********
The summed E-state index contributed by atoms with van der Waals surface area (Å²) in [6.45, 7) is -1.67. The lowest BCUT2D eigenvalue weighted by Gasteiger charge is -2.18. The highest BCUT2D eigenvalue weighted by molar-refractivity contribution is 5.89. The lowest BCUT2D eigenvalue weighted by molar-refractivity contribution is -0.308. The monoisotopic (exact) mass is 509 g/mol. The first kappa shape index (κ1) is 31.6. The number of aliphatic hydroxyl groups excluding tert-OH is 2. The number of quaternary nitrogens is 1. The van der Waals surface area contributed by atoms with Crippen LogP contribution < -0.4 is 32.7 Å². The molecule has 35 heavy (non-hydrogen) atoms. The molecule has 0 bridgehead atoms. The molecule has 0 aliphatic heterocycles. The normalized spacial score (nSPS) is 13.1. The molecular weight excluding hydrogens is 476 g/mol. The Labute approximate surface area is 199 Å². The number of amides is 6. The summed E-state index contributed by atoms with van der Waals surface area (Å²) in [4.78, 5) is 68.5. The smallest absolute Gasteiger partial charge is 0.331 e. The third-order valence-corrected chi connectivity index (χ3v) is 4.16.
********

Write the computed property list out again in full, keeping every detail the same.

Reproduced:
The summed E-state index contributed by atoms with van der Waals surface area (Å²) in [6.45, 7) is -1.67. The lowest BCUT2D eigenvalue weighted by Gasteiger charge is -2.18. The highest BCUT2D eigenvalue weighted by molar-refractivity contribution is 5.89. The lowest BCUT2D eigenvalue weighted by molar-refractivity contribution is -0.308. The monoisotopic (exact) mass is 509 g/mol. The first kappa shape index (κ1) is 31.6. The number of aliphatic hydroxyl groups excluding tert-OH is 2. The number of quaternary nitrogens is 1. The van der Waals surface area contributed by atoms with Crippen LogP contribution < -0.4 is 32.7 Å². The molecule has 35 heavy (non-hydrogen) atoms. The molecule has 0 bridgehead atoms. The molecule has 0 aliphatic heterocycles. The normalized spacial score (nSPS) is 13.1. The molecular weight excluding hydrogens is 476 g/mol. The Labute approximate surface area is 199 Å². The number of amides is 6. The summed E-state index contributed by atoms with van der Waals surface area (Å²) in [4.78, 5) is 68.5. The smallest absolute Gasteiger partial charge is 0.331 e. The third-order valence-corrected chi connectivity index (χ3v) is 4.16.